I’ll get the pocket money at 8:30 am just before we left the school. If I had not cleaned my room by that point, I didn’t get the money. But I always got the money because I had this little deadline and I worked towards it. But I never cleaned my room until 8:25, it was always left to the last minute and this is around the time that my mum began to say, “Your life will be better if you take action on the things that you avoid.”

I’m sure she began to say it about other things because I was that kind of kid who always left things the last minute, I left my paper around to the last minute when I got that, I left homework to the last minute, and when I got a part time job in the supermarket I left getting there to the last minute, I left studying for essays and exams in high school and university to the last minute. I even avoided getting to work when I got my first full time job until the last minute. I usually got things done because there was a deadline.

Unfortunately, because I left things to the last minute, the quality of what I was doing wasn’t always great. The natural enemy of procrastination of course is the deadline. This is the way most procrastinators kind of get by. This is the way we do get things done. It’s the way I pay my taxes. It’s the way I get my keynote talks done when I’m presenting at a conference. That’s the way I buy Vanessa a christmas present.

Deadlines really help us as procrastinators but here’s the thing, this is why I think my mum used to say this to me over and over again. There are many things in life that simply don’t have deadlines. They don’t have a natural deadline to them, or they do might have a deadline but they’re so skewed and so far in the future that they don’t actually impact the way we live our life.

Some of you might have heard my thoughts and my own progression on health. Health is an area where there is a deadline but the delaine is so far in the future for those of us who are young-ish that we don’t actually get motivated by it. The deadline is when we’re 70, or when we’re 80. It’s not impacting us now even though we know we should eat well, we should exercise, we should look after our mental health, we should look after our education and those types of things that help us to be healthy people.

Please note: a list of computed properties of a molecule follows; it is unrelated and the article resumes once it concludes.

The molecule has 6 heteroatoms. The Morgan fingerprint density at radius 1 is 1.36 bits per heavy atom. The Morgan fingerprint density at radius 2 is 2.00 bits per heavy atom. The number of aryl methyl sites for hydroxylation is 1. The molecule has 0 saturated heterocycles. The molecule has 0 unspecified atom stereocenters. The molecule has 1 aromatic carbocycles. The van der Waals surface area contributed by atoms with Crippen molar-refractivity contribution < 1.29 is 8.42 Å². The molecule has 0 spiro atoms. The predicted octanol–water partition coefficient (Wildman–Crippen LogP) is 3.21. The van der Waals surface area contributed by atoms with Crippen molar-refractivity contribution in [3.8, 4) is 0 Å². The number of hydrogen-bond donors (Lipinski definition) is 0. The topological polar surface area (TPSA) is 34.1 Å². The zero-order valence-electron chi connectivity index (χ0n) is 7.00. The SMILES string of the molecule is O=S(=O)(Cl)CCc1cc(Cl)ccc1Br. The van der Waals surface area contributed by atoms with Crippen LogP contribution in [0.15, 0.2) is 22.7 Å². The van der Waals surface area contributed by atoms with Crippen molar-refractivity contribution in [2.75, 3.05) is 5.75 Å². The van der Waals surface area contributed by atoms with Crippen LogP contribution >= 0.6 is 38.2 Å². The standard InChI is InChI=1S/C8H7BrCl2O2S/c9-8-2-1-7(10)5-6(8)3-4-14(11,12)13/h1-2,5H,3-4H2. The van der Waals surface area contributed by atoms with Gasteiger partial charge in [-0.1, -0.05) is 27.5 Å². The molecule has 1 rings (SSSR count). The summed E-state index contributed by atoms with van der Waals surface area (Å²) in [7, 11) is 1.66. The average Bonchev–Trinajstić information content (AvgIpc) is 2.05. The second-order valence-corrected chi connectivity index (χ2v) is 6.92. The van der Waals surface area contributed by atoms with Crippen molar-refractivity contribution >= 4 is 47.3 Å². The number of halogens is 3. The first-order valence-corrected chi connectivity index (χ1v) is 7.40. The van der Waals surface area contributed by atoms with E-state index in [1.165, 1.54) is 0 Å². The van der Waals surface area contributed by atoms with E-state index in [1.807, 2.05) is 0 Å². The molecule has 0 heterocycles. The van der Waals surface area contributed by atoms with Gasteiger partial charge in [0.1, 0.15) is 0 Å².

We’re not really motivated by that deadline because it’s in 40, 50 years in the future and so we tend to procrastinate. We tend to put these things in our someday least. This is something I think we all do in different areas of our life, for many of us it is in health. One of the things that I’ve learned over the last few years is that there are many aspects of blogging where there are no deadlines as well. There are many aspects of business, there are many aspects of creating pursuits like podcasting and YouTubing where there are no actual deadlines, or when we have these fuzzy deadlines and as a result we’re not motivated by them.

Let me share a story with you that I’m sure some of you will relate to. I was recently going through my desk which has a drawer dedicated to notebooks. I don’t know if you’re a notebook kind of guy or girl but I have this drawer in my desk that is full of notebooks particularly from the early 2000 and that’s how I pretty much took notes at conferences, I kept my ideas. It was almost like a journal or diary in many ways but it is also where I did a lot of my planning.

I found this notebook from 2009 and it was full. It was full right from the first page right to the end. Towards the end of it, I had a page dedicated to my goals for 2010. Obviously, it was probably November, December that year of 2009. I was beginning to think about what I should do next year. Right at the top of my goals list for 2010 was the words, and I’ll post this in the show notes an actual picture of my journal, “Start ProBlogger podcast.” That was right at the top of my goals list.